13. I agree with you @Gary. Everyone else commenting that you shouldn’t be allowed to drink, did not address the fact that they are serving drinks in First. I usually have 1 drink on a flight. Just one, but I like to have that one drink. So, instead I get a water. Made no difference what I was drinking. People arguing that some person might misbehave (not wear their mask, I guess?) afer drinking are missing the big picture. Some people get in a car and speed – they might cause a wreck. We don’t say because of that no one can drive a car. Personal responsibility is what it is all about. And airlines could limit drinks to 2 or 1 or 3, but to serve alcohol in First and not in economy is beyond stupid.

  14. @David —> First of all, I do not know of any responsible infectious disease specialist, public health doctor, or medical professional who suggests masks are unnecessary. Well, OK, there are two:

    1) President Trump abruptly ended a tense press conference at the White House on Tuesday, after he defended Houston Dr. Stella Immanuel as a “very impressive” for touting hydroxychloroquine — just hours after Twitter deleted the president’s retweet of a video featuring Immanuel speaking about the drug.

    On Monday, Trump retweeted the viral video, which included several doctors, including Immanuel. Twitter, YouTube, and Facebook removed the video after millions viewed it. In the video, Immanuel insists, “Nobody needs to get sick. … This virus has a cure.” Doctors in the video also suggest that schools don’t need to remain closed.

    Immanuel adds in the video that no one needs to wear protective masks, contradicting current scientific and media orthodoxy — Fox News, July 28, 2020.

    b) “[Dr. Scott] Atlas, a neuroradiologist by training with no background in treating infectious diseases, joined the president’s medical advisory staff last month. Before doing so, he made frequent appearances on Fox News, where he often cast doubt on the efficacy of wearing masks and pushed for schools to reopen with in-person learning – positions in line with Trump’s own public sentiments.

    “A group of 78 researchers and doctors from Stanford Medical School took aim this week at Dr. Scott Atlas, the expert President Donald Trump recently added to the White House pandemic response task force, for embracing and peddling what they described as “falsehoods and misrepresentations of science” in his public musings about the coronavirus.” — ABC News, September 10, 2020.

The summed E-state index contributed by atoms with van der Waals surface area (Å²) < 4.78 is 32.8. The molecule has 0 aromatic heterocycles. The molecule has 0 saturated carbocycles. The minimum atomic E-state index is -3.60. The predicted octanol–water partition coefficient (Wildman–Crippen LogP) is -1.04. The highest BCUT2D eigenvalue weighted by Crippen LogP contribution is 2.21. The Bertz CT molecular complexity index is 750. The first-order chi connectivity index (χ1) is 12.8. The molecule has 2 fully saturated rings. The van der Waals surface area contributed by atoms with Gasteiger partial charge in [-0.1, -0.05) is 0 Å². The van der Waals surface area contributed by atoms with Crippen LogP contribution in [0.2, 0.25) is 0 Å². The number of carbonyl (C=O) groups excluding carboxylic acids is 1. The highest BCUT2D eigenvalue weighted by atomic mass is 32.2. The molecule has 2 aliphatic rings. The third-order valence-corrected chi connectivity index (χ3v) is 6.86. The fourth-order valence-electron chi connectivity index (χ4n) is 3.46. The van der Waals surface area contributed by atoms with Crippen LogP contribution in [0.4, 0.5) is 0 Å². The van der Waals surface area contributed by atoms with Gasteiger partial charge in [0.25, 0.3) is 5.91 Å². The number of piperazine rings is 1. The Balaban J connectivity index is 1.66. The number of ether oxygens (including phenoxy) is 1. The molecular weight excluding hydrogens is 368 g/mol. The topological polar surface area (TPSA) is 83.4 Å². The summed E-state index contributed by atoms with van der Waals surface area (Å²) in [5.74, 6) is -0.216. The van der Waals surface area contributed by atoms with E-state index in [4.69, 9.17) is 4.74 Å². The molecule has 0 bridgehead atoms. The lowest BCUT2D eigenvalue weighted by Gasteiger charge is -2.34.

Secondly, speaking of BS and the “this here’s America, goddammit, and ain’t no one telling me what I can or can’t do!” school of thought…do you drive a car? Did you have to get a driver license? auto insurance? Do you wear a seatbelt? This is NOT an issue of personal freedom. It is an issue of common sense, self-preservation, and respect for your fellow human beings on the planet. I fear you may be lacking in these departments or, perhaps merely you merely have a lack of empathy when it comes to your fellow citizens of Earth that suggests some more serious issue. (I apologize in advance: I can’t help that; my father was a psychoanalyst, and somewhere in the house is his copy of the DSM-4).

  15. Eh, no problem ordering a double vodka and ginger ale on my 0630 Allegiant flight from Punta Gorda yesterday. I was the odd man out though, everyone around me seemed to be ordering Bloody Marys. Bag of Doritos, and I was set for breakfast.

  16. …and then there was the case of the Kansas Attorney General, accompanied by several officers of the Kansas Highway Patrol, who — back in the 1970s — arrested the flight attendants coming off an LAX-JFK flight for allegedly serving an alcoholic beverage in the skies over a DRY county in his state!

    True story, and as George Takei is known for saying, “Oh, my!”

  17. You cannot get alcohol in hotels(or food) or sky club in SFO they are totally nuts with this… 2 weeks ago you could not eat food in the sky club u had to take it to go!!!! Now u can have some food given to you by an employee and eat it in the club but no Bar service even water has to be asked for and given to you via an employee NUTS and then some!!crazy left wing overkill ON FIRE CALIF

  18. The summer broad on the other site is traveling for fun… so she clearly doesn’t gove a crap about anyone else’s health with her own logic.

  19. Here in Australia the airlines have all cut in flight beverages for most domestic routes – only water available. Even if you are flying between two states with no active cases of the virus. The changes have nothing to do with public safety and everything to do with saving money for the airlines.

    Fortunately mask wearing was never mandatory on flights as the incidence of cases was too low for it to have widespread support (and it doesn’t save the airlines any money).